Growing evidence points to possible links between chemicals in these products and skin cancer.
With temperatures rising, it’s beach—and sunscreen—season. But do you know what you’re slavering on your skin?
In June, Senator Charles Schumer asked the Food and Drug Administration (FDA) to look into recent reports linking retinyl palmitate—commonly used in sunscreen products—with skin cancer. “People are soaking up the sun, and the FDA needs to immediately provide guidance and reassurance to consumers,” he says.
The FDA is, indeed, taking its time reviewing sunscreen products—the agency started looking into them 32 years ago, to be exact! While it issued final rules in 1999, these regulation were tabled because they dealt only with products that claimed to protect against ultraviolet B (UVB) rays, the prime cause of sunburn, and not ultraviolet A (UVA) radiation, responsible for premature aging of the skin.
“It’s truly irresponsible,” says Jane Houlihan, senior vice president for research at the Environmental Working Group (EWG), a nonprofit environment group that does review sunscreen products. Despite repeated requests from EWG and others, the FDA is “decades late in getting this done,” she adds. The agency has promised its final rule this year—but not until October.
Oh, my! Many of the very products we have depended upon for sun protection are probably more toxic than overexposure to the sun itself! That’s not very encouraging for anyone heading out now to the pool or beach. And even after the FDA rule is enacted, gaps will surely remain.
The safest way to protect against UV radiation? Wear a hat, light-colored clothing, and stay in the shade! But even with my fair skin, I know that’s no fun this time of year.
Here are some natural products that the EWG finds safe (or check out others at here).
• Beach & Sport Sunscreens: Badger Sunscreen Stick; California Baby Sunscreen Lotion No Fragrance; Sunblock Stick No Fragrance: Alba Botanica Mineral Sunscreen (both fragrance-free and kids products)
• Moisturizers with SPF: Devita International Daily Solar Protector Moisturizer
Read the Label
Trouble is, the EWG recommends only 39 products out of the 500 or so on the market. The best way not to get burned buying sunscreen is to look carefully at the fine print on the label—and avoid dangerous ingredients.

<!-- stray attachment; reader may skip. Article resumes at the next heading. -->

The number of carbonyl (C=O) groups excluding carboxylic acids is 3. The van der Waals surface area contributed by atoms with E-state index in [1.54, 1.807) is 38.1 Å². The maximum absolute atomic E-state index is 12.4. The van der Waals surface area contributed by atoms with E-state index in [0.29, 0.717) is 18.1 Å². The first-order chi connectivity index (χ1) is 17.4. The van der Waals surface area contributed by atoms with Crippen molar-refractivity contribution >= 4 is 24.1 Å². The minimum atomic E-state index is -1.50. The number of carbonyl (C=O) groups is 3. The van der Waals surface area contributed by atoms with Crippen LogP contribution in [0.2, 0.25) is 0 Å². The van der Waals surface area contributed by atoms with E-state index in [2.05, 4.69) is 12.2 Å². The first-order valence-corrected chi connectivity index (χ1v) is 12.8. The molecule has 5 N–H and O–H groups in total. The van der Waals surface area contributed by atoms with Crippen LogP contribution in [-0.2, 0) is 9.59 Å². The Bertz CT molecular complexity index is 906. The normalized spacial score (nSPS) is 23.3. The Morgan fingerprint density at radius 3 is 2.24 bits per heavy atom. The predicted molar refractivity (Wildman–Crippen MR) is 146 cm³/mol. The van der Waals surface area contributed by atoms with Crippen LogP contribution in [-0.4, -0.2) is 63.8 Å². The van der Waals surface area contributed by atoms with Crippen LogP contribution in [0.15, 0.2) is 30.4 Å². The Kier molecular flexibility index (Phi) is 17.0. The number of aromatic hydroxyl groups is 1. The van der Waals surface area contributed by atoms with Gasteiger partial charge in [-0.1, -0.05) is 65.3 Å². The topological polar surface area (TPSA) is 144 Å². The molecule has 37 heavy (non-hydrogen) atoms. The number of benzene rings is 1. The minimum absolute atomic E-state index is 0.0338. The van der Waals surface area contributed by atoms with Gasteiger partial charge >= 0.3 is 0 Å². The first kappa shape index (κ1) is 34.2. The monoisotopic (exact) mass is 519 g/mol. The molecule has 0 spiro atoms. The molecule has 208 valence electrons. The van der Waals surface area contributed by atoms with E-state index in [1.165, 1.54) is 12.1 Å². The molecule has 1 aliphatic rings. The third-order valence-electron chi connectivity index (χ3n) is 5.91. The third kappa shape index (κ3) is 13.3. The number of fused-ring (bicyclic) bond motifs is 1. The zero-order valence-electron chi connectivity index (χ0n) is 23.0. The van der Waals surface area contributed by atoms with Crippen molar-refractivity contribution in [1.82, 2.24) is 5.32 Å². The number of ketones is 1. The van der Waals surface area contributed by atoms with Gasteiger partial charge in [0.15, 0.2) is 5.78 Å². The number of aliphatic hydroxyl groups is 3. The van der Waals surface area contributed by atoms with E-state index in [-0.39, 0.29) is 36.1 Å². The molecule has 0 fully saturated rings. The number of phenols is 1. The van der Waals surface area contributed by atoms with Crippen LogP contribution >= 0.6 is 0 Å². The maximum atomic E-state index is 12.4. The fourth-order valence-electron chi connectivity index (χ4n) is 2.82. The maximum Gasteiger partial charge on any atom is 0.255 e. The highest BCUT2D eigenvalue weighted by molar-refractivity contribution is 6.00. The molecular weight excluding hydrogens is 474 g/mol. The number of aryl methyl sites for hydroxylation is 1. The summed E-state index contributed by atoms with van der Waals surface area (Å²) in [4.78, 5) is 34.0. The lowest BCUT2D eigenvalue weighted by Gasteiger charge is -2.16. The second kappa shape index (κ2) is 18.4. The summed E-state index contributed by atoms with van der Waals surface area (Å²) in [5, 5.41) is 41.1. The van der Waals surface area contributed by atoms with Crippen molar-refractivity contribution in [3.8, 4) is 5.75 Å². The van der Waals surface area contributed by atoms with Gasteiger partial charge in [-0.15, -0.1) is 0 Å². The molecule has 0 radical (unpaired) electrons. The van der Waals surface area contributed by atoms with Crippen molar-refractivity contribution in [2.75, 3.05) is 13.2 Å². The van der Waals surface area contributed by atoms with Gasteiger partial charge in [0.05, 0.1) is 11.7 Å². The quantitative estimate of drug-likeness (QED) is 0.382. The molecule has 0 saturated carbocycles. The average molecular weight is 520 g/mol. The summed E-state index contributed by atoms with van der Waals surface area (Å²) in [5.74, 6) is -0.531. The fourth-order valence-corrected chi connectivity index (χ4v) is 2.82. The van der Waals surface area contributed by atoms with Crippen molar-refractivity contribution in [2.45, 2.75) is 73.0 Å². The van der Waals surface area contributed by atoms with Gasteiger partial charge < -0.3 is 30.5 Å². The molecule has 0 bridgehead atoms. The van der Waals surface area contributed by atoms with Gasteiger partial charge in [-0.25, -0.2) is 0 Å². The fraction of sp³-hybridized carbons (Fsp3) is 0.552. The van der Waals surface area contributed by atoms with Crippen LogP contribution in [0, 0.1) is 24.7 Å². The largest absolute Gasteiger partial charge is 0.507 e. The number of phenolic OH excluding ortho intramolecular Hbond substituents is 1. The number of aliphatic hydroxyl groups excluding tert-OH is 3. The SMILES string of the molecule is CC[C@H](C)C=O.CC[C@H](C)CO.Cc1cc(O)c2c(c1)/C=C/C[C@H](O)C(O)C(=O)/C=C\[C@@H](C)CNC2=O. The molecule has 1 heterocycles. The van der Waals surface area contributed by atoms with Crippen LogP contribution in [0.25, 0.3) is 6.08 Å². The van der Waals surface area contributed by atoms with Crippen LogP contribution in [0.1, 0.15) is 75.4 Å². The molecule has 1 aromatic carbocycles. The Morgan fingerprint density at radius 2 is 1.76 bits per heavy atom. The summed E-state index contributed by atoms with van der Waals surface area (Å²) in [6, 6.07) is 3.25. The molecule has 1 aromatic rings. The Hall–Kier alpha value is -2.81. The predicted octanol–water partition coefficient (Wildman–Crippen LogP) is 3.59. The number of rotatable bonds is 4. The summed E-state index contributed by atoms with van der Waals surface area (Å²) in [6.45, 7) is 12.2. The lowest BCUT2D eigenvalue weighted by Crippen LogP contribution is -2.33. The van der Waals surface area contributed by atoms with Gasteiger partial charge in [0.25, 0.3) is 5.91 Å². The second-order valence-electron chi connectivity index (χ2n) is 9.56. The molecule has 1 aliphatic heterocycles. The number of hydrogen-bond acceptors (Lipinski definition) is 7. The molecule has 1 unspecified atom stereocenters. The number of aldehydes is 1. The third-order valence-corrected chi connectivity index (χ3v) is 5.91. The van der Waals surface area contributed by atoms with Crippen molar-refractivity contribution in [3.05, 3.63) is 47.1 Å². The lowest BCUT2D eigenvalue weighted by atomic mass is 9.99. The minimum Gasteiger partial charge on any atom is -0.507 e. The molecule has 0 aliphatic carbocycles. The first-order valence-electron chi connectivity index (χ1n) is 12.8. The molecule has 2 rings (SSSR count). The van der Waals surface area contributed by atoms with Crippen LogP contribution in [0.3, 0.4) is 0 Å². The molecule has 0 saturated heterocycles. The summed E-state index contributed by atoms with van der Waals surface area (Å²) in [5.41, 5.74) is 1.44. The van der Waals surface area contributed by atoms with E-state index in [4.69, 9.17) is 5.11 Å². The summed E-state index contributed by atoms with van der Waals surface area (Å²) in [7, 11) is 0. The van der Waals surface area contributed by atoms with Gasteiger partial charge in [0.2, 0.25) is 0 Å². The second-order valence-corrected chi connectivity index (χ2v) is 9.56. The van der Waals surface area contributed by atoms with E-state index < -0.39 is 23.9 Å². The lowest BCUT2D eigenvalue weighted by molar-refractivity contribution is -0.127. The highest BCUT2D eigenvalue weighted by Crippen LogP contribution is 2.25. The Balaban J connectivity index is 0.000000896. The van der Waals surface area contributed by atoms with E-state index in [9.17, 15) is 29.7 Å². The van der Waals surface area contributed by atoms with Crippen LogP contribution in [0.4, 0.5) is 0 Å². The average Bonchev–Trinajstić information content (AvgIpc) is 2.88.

Once very popular in sunscreens, para-aminobenzoic acid (PABA) can cause allergic dermatitis and actually photosensitivity. A PABA derivative, Padimate O appears safer but may still lead to some of the same problems.
Besides retinyl palmitate or retinol, also avoid benzophenone and its derivatives (benzopheonone-3 and oxybenzone), which are linked to hormone disruption. Research in the International Journal of Alternative and Complementary Medicine also calls this substance “one of the most powerful free radical generators known to man.”
In general, titanic dioxide and zinc oxide are among the safest active ingredients to look for in sunscreens. But as manufacturers work to remove the “white paint” look of these substances, they’re using them as nanoparticles, far more easily absorbed—if not yet tested on fragile or sensitive skin. Personally, I’d stay away from nanoparticles in any skin care product—sunscreen or not!
More Than Skin Deep
I’ve long advocated a healthy diet for healthy skin. And recent research suggests that polyphenols and other antioxidants in foods and supplements can help protect against UV radiation.
Substances like grape seed and resveratrol in grapes and wine as well as silymarin in the liver-protective herb milk thistle, have been found to prevent oxidative stress, DNA damage, and UV-induced skin inflammation, according to dermatology researchers at the University of Alabama at Birmingham.
Because using sunscreen regularly—and blocking the sun’s rays—can inadvertently create a nutritional deficit, it prevents the body from manufacturing vitamin D. It’s difficult to overemphasize the importance of the “sunshine vitamin” when it’s been found to protect against asthma, cancer, diabetes, infections, multiple sclerosis, osteoporosis, and much more.
Unfortunately, only a few foods—eggs yolks and sardines—provide sufficient vitamin D. The good news is that supplementation “has been shown to significantly improve vitamin D intake across a variety of age, race, ethnic, and gender groups,” finds Kevin Cashman, professor of food and health at University College Cork.
Because some estimates show that 85% of Americans are deficient in the sunshine vitamin, I’ve increased the amount of vitamin D in Female Multiple and Male Multiple. Because many experts (myself included) believe the current dietary recommendations are way too low, I recommend 5,000 IU of D daily—whether or not you use sunscreen.
The Living Beauty Detox Program